New Orleans Restaurant Owner Weathers Another Sort Of Storm
MARY LOUISE KELLY, HOST:
* It's been a month since the first person tested positive for coronavirus in New Orleans. Since then, everything has changed. The city known for celebrating en masse in streets and bars and clubs has shuttered in the name of social distancing. For Kelly Fields, that has spelled disaster for her acclaimed bakery and restaurant Willa Jean. And this is not the first time she's dealt with something like this. She also survived Hurricane Katrina in 2005.
Kelly Fields joins us now. Hey, there.
KELLY FIELDS: Hello.
FIELDS: Thanks for having me.
KELLY: We're glad to have you with us. So tell us a in a few words how the coronavirus has affected your restaurant.
FIELDS: Well, now my restaurant, once thriving and busy and, you know, full of life and people, is closed completely. And I've had to furlough all 113 people that work for me.
KELLY: I'm sorry. I saw you were posting saying they're furloughed, but they're keeping their health insurance, so far at least.
FIELDS: Yeah. Yes.
KELLY: And I know you've been working to help other restaurant owners through this. What advice have you had for your colleagues all over who've also had to close their doors?
FIELDS: I mean, I think, you know, New Orleans thrives in community. And the food industry at large thrives in that same community. So there's - you know, locally there's about 60 chef, restaurateurs that we talk almost on a daily basis, just words of encouragement and words of navigation for the legislation and the grants and the financial assistance becoming available. We're also all taking turns on how to feed hospitals, how to feed the staff that's out of work in our restaurants and just keep things moving forward.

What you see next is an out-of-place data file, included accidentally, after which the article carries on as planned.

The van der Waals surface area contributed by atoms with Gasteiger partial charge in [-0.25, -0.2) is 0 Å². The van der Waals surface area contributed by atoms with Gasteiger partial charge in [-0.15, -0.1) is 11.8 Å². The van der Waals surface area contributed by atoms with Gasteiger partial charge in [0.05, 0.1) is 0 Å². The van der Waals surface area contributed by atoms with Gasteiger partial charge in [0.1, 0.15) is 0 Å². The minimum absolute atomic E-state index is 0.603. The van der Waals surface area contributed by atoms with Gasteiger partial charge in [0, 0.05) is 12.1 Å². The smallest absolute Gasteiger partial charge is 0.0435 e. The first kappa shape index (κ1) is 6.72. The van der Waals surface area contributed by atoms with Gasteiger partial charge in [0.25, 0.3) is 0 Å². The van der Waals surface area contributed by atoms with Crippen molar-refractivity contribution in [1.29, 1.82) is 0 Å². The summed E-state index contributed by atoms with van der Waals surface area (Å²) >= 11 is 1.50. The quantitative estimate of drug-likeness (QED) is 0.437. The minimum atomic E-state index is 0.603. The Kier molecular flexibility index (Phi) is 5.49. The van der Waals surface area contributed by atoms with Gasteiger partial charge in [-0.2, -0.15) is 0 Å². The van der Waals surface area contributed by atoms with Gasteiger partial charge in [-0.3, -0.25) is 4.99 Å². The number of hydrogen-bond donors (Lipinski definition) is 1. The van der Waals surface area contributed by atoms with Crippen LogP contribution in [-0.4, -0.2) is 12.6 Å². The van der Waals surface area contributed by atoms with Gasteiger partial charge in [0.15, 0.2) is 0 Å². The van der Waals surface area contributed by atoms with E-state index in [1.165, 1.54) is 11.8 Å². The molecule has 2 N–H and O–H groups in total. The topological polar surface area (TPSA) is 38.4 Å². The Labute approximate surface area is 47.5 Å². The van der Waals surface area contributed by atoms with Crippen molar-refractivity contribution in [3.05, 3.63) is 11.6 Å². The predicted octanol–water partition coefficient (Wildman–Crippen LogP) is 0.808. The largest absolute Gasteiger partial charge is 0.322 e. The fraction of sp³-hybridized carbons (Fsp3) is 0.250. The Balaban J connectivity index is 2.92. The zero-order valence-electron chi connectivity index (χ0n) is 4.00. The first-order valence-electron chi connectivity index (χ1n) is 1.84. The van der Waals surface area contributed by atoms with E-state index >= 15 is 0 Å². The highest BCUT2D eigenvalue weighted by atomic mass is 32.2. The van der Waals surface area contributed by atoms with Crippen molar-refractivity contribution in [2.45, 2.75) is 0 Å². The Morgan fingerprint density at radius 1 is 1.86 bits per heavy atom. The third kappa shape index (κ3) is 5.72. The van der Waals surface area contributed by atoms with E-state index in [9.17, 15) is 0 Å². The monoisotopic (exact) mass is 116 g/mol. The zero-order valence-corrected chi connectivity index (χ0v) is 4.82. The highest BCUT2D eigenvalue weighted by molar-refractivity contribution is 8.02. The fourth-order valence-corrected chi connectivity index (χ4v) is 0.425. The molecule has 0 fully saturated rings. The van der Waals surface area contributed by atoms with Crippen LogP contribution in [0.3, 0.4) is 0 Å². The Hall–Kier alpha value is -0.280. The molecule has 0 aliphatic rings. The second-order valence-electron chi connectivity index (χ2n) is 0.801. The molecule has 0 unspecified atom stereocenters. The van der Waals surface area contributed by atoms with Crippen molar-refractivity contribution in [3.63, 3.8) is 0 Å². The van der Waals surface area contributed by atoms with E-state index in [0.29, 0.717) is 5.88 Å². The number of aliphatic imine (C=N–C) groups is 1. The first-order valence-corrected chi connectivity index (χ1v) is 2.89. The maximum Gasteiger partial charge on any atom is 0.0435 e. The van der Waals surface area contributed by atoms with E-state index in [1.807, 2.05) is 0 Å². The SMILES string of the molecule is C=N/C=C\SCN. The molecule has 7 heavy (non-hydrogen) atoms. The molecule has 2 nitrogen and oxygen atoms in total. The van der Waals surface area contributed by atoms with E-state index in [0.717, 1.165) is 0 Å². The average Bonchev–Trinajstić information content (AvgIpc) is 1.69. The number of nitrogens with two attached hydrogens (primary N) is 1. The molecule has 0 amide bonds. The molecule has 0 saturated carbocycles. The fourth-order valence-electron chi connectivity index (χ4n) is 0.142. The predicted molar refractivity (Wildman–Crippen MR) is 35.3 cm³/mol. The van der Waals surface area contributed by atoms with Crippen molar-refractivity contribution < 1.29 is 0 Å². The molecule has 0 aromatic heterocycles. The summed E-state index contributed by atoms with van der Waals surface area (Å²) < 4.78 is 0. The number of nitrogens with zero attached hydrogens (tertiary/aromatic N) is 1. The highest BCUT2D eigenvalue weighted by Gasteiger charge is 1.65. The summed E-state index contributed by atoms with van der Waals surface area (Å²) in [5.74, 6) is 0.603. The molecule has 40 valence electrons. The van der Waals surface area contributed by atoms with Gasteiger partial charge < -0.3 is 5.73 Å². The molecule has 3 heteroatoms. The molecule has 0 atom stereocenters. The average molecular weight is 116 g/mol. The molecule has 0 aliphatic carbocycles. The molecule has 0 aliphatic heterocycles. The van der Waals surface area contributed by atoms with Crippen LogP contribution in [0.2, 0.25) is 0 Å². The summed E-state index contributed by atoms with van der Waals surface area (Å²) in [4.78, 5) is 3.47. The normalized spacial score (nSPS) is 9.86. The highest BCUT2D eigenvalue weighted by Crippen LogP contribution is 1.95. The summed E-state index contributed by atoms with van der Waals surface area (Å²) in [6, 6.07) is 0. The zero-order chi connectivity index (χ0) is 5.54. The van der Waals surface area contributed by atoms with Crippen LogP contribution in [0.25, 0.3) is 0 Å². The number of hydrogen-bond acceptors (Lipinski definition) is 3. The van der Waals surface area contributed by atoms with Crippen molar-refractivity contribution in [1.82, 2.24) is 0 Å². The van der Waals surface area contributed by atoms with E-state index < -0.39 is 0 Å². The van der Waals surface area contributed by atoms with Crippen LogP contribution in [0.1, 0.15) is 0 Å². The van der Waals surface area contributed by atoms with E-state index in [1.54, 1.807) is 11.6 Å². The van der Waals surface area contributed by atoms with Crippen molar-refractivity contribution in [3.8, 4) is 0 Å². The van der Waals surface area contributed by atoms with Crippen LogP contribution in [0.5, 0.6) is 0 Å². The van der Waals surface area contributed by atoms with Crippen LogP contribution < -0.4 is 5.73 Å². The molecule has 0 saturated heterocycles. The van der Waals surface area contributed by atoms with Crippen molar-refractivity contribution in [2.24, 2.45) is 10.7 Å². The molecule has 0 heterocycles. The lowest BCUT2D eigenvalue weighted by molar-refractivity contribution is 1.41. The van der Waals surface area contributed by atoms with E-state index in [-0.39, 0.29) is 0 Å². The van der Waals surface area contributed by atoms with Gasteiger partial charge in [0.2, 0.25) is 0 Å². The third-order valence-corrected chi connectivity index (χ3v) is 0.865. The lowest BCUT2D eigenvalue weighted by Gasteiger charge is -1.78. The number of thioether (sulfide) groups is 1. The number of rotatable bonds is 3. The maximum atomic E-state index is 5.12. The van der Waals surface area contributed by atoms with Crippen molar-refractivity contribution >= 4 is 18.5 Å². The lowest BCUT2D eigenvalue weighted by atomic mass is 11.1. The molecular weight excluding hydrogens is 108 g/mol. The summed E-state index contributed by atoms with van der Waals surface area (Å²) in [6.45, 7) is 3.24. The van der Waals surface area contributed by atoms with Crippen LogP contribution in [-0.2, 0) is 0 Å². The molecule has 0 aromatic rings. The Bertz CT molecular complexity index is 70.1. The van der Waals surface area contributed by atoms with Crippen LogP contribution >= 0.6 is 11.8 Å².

KELLY: Yeah. I mentioned you also lived through Katrina. You were working as a pastry chef then. And I'm told afterwards, you hit the road. You were traveling all over working with different chefs. I mean, it's such a very different moment now. I wonder, you know, are there lessons from that first experience you carry over?
FIELDS: Surely. I think New Orleans as a whole, like, we are a city that thrives on community and thrives on being together, and especially around food. And with Katrina, the big difference was that there was a way out of it. And, you know, if you chose to leave, you could get away from it. And that's the biggest difference now, is there's nowhere to go.
So, you know, when Katrina hit, it hit, and we knew how bad it was when it was as bad as it was. And we could instantly have an idea of how long it would take to recover from that, which is the big component we're missing now. So we're all just, you know, trying to stay positive, do what we know how to do and hunker down and come out the other side in a slow, focused and steady way that keeps everybody safe.
KELLY: I mean, have you given thought yet to when eventually the worst is behind us what it will take to reopen, how long that might take?
FIELDS: Yeah. I mean, for me personally I think it'll take a couple weeks of, you know, getting everybody back in, getting payroll going again. And then it's really up to society and the community of how quickly people feel safe spending time and sharing space in a dining room. I think that's going to be a really deciding factor on how restaurants can move forward now.
KELLY: Yeah. Well, I'm just relieved to hear you are planning on coming back. I was looking at your menu online. There is so much good Southern comfort food there. There's a biscuit with grandma's sausage gravy, which has my name on it. Next time (laughter)...
FIELDS: Oh, good.
KELLY: Next time I'm in New Orleans we're all going to need all the comfort food we can get, so we wish you well, and please come back.
FIELDS: Yes. Thank you so much.
KELLY: Thank you for speaking with us. That's Kelly Fields. She is chef and owner of Willa Jean in New Orleans.
(SOUNDBITE OF PETIT BISCUIT'S "SUNSET LOVER")
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